Thursday, May 31, 2012

White Dawn

White Dawn by macgupta
White Dawn, a photo by macgupta on Flickr.

Lime Sublime

Lime Sublime by macgupta
Lime Sublime, a photo by macgupta on Flickr.

The lack of detail on the flower is simply the way the flower looks.

Thursday, May 24, 2012

The Name of the Rose


Garden - May 20, 2012, a set on Flickr.

Damaged by pests, weather and deer, this is the first flower in two years. I don't remember its name. Perhaps Tahitian Sunrise - but it doesn't match pictures of that on the web. Anyway, the rose itself vanished the next day, likely eaten by a deer. The plant remains, but is sickly and weak.

Sunday, May 20, 2012

J.P. Morgan's losses tied to environmental degradation

Connecting the dots from the New York Times:

On the excess of deer in the Northeast :

"By 1900, deforestation and unregulated hunting had reduced deer populations in the Eastern United States to tiny remnant clusters surviving in remote sanctuaries. But subsequent protective laws and aggressive habitat management allowed deer to bounce back.

To this day, wildlife managers slice intact forests into sunny woodlots that maximize the number of deer and the frequency of encounters between deer and hunters. Private landowners are encouraged by wildlife agencies to crisscross their forest acreage with tasty plantings of clover and wheat in support of what is now a burgeoning population of perhaps 50 million white-tailed deer — in some places as many as 75 deer per square mile. 

....Less appreciated, though, is how these millions of deer are quietly eating every palatable leaf within their reach across the eastern forests of North America. That’s very bad news for migratory birds." 


Deer act as hosts for the ticks that carry Lyme disease.   The ticks get their Lyme disease bacteria from small mammals like mice and chipmunks.  While reducing deer would help, some argue that  reducing mice is likely to be more effective.
This is best accomplished by allowing natural predators like weasels, coyotes, foxes, and owls to do the job. And the best way to increase their numbers is to maximize the size of forest patches.
Nevertheless, deer are the focus of this research:
A three-year experiment in tick control in two areas of Long Island — Shelter Island and western portions of Fire Island — has shown encouraging results.
Researchers from Cornell University installed and monitored dozens of “four-poster” feeding stations, which lure deer to a bin baited with corn and rigged with rollers soaked with a tick-killing pesticide, permethrin. When a deer rubs against the rollers, ticks die by the thousands. One station can treat all the deer in about 100 acres. 

New York had banned four-poster devices because feeding wild deer makes them congregate, which increases the risk of spreading chronic wasting disease. The Department of Environmental Conservation approved the experiment for these confined areas, where Lyme infections were severe and chronic wasting disease unknown.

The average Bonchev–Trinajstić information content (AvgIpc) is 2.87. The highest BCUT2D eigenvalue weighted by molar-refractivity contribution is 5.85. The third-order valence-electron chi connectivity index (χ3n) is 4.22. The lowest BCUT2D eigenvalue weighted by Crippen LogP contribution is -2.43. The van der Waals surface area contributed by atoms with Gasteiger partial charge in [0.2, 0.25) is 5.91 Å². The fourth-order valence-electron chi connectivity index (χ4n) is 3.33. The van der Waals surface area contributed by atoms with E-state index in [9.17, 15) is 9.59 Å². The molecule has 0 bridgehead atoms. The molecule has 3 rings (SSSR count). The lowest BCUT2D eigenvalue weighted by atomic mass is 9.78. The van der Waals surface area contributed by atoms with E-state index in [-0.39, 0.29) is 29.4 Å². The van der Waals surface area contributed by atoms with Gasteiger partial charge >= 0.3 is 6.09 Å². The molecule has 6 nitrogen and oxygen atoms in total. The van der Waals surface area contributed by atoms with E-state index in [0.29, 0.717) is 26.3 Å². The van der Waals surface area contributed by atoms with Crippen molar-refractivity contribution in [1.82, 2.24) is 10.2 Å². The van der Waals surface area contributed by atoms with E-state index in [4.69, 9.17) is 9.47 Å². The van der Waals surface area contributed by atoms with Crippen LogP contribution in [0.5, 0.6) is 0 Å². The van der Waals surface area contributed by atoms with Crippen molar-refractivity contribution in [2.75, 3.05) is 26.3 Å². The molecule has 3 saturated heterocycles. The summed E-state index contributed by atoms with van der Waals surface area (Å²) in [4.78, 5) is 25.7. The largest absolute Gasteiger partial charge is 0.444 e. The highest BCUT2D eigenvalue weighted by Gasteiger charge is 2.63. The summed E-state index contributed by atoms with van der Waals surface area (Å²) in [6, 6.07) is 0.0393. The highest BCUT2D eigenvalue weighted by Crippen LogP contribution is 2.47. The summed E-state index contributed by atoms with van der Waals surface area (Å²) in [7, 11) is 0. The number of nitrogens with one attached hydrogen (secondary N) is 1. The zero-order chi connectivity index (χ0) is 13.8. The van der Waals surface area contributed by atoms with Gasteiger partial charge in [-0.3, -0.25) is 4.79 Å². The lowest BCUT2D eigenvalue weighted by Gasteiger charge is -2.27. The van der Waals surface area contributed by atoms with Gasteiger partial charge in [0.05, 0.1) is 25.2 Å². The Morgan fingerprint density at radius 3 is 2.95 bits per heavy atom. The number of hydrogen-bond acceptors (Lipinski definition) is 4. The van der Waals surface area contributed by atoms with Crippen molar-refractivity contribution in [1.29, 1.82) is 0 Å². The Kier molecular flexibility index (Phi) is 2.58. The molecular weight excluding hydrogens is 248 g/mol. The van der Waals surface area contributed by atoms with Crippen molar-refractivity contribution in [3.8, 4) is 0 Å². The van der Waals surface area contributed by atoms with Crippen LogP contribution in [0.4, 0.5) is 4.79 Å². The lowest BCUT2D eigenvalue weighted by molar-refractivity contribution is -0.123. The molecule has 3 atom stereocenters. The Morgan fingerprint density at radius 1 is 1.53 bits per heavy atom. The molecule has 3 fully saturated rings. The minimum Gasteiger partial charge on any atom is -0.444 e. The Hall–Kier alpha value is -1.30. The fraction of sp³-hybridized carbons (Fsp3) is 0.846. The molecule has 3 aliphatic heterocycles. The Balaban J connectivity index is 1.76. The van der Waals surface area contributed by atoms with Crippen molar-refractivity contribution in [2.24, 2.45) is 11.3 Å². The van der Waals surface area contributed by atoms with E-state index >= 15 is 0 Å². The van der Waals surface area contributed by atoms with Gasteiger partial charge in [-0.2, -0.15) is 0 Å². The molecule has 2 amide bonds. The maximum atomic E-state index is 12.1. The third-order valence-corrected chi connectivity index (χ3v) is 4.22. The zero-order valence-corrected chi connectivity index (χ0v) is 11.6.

How it all ties in to the losses at  J.P. Morgan:

Ever since JPMorgan Chase disclosed a multibillion-dollar trading loss this month, the central mystery has been how a bank known for its skill at risk management could err so badly.

As early as 2010, the senior banker who has been blamed for the debacle, Ina Drew, began to lose her grip on the bank’s chief investment office, according to current and former traders. She had guided the bank through some of the most rugged moments of the 2008 financial crisis, earning the trust of Jamie Dimon, JPMorgan’s chief executive, in the process. 

But after contracting Lyme disease in 2010, she was frequently out of the office for a critical period, when her unit was making riskier bets, and her absences allowed long-simmering internal divisions and clashing egos to come to the fore, the traders said. 

The morning conference calls Ms. Drew had presided over devolved into shouting matches between her deputies in New York and London, the traders said. That discord in 2010 and 2011 contributed to the chief investment office’s losing trades in 2012, the current and former bankers said.

Religious Freedom in the USA!

A letter in the NYTimes:

Cherokee Tribal membership is based upon direct Cherokee ancestors who 1. agreed to accept a tribal roll number and 2. dissolve the Cherokee Nation through the Dawes Commission, 3. accept a small allotment of land, 4. give up their religion under the adjunct American Indian Religious Crimes Codes of 1883. Cherokee Nation members who refused to accept the dissolution, take their small allotment and give up their religion did not have roll numbers. Their ancestors are not eligible for tribal membership and after the Bush I, "American Indian Arts and Crafts act," (limited to enrolled members), must call themselves of "Cherokee Descent" and cannot market their work as Cherokee, nor are they eligible for traditional religious approval conferred by a new Cherokee Nation that is largely converted.